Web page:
Arkin's comments were refreshingly honest. He merely voiced the disdain common on the far left for anyone stupid enough to serve in the military. Ironically Arkin himself did serve in the Army in the mid-seventies. I was in Army ROTC at the same time at the University of Illinois, and we younger cadets were frequently regaled by older cadets with tales of attacks by the radicals on campus on the Armory during the early seventies. In the spring of 75 the student government held a party to celebrate the victory of the communists in Cambodia, Laos and South Vietnam. The far left longs for the days to come again when returning American troops would be treated like war criminals and abused in the streets by every loud mouthed lout who fancied himself an anti-war activist.

roger h. said...

Just to add one more thing. Mark, today, links to an article about how the American Enterprise Institute is offering to pay scientists for basically result oriented studies which refute the UN's Intergovernmental Panel on Climate Change report. This is certainly something that AEI can be legitimately criticized over. However, on the basis that several members of AEI have in the past either worked for or consulted with the Bush Administration, as well as a comment by a Greenpeacenik calling AEI Bush's La Cosa Nostra, Mark accuses the Bush administration of directly orchestrating this whole matter.

Unbelievable. Mark really needs to take something for what is undeniably a case of BDS.

Anonymous said...

Josiah says:

1. I think Mark's paleoconservativism is well past the "creeping" stage. Aside from an obsession with illegal immigration, it's pretty much full-blown.

2. However, I think you've misstated what the "golden rule definition" of torture is. It's not that "if I wouldn't want to be interrogated in a certain way, then we should interrogate people in that way" but rather, "if we'd consider it torture if the enemy did it to us, then it's torture when we do it to them."

http://zippycatholic.blogspot.com/2007/02/tortures-golden-rule-redux.html

See the difference?

Victor said...

Except that Mark quite clearly states it in the former form "what would I want" as his citations of Christ and the Golden Rule here:
I've a distinct feeling my laptop commandos in the War on Terror would have a clear grasp of what these terms mean if they were the subject of many of the techniques they confidently pontificate about. I even fancy they would suddenly be able to distinguish the meaning of words like "humane" and "inhumane".

and here and here:
Instead we just said, "Treat prisoners humanely. If you treat them as you would like to be treated were you captured or detained, then you will be treating them humanely."

and here via his customary subtlety and nuance:
I'm sorry that the English language is such an impenetrable thicket of impossible-to-define words that guidelines like "Do unto others as you would have them do unto you" are hopelessly meaningless without extensive Clintonian parsing.

Anonymous said...

Josiah says:

Okay, Victor, I recant. It looks like Mark did in fact make a straight-up golden rule argument at several points (though he's also done it in the form I mentioned, which is much more reasonable).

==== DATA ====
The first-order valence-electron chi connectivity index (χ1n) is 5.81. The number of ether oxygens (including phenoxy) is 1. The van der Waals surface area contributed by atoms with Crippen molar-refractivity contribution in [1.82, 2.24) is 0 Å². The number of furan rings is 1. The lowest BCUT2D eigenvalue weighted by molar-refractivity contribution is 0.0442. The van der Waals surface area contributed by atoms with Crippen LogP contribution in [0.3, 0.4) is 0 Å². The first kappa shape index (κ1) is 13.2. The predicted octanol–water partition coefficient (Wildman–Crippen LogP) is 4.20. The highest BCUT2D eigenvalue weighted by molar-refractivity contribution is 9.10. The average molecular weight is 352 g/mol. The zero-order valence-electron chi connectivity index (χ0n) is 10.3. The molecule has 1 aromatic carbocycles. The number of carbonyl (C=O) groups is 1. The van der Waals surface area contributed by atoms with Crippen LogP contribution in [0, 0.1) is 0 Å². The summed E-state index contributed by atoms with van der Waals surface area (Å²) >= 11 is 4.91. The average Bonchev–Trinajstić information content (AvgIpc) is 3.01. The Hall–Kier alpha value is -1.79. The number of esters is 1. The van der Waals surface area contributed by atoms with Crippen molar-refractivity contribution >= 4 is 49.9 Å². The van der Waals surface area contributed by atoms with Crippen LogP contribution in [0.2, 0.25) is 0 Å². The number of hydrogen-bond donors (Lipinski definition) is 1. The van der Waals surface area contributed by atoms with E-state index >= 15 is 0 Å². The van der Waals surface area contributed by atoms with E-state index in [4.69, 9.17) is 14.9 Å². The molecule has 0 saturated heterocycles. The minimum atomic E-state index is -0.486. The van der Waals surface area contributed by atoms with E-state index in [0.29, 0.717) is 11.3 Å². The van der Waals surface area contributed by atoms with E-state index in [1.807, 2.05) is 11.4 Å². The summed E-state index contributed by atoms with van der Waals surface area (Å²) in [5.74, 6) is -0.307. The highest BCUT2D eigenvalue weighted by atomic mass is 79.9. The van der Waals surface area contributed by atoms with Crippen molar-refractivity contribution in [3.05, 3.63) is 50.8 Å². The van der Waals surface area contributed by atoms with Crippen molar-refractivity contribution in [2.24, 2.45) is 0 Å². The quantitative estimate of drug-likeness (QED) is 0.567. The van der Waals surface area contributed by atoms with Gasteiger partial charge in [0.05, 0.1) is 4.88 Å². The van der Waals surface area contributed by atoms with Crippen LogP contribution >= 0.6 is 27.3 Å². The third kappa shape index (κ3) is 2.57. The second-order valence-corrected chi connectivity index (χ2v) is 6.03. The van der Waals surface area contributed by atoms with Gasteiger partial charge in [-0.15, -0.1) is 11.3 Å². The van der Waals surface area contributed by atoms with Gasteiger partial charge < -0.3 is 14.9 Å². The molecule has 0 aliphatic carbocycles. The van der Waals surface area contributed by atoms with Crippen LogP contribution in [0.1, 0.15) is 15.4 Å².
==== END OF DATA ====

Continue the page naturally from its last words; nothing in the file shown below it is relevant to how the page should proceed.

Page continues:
If you read St. Augustine, he gives examples of how, even in one's personal life, taking the golden rule as an absolute command can lead to ridiculous results (for example, if you lust after your neighbor's wife, you should offer to let your neighbor sleep with your wife). The "I'd rather not be in prison" line is not one he mentions, but makes essentially the same point.

Greg Mockeridge said...

I actually think Mark is even misapplying the Golden Rule in this case. Looking at this through the paradigm of the Golden Rule the right question is "Would it be appropriate for such measures to used against me if I were a terrorist withholding life saving information and these measures were the only way to extract it."

Mark Adams said...

I think Mark's paleoconservatism is well past the "creeping" stage. Aside from an obsession with illegal immigration, it's pretty much full-blown

I really think this gives too much credit to Shea. Perhaps I will get roundly shouted down for this, but I think whatever one thinks of Pat Buchanan, he clearly argues from a principled, and more importantly, fully informed perspective. That is to say, he knows what he is talking about. One can imagine having a genuine argument/debate with Buchanan.

Shea may be increasingly quoting paleocons but I doubt he really understands their philosophy. He just knows that they are against Bush and against the war, which is his current position.

torquemada05 said...

Mark Adams:

I said that from the beginning, which is why I have been hesitant to describe Mark as an out-and-out paleocon. I don't throw that term around as an insult or as some kind of code word for anti-Semite (Mark clearly is not), but because it describes a set of policy views that Mark seems to me to identify with. I viscerally disagree with them on secular prudential grounds, but I don't doubt for a moment that they have a well-thought and internally consistent worldview.

To put it simply, Mark has not exhibited either that I can determine (not that I regard this as a bad thing in and of itself) and I certainly doubt that he understands the deep philosophical view of paleoconservatism. Instead, I think he essentially rejects the entire modern conservative movement in toto because of his view of torture and the Iraq war and now believes that the GOP is completely and entirely controlled by cynical politicos whose sole use for social or religious conservatism is to exploit views of their followers for cynical electoral gain. In other words, he basically adopted the same view that Tom Frank does in What's the Matter with Kansas? with strong anti-war overtones, not that he understands it as such. The fact that he is all too eager to conflate the views of John Derbyshire with those of neoconservatives should be the first of many signs that the finer philosophical underpinnings of political ideologies are not his strong suit. He can get a free set of books any time he wants in the hope of correcting just that ...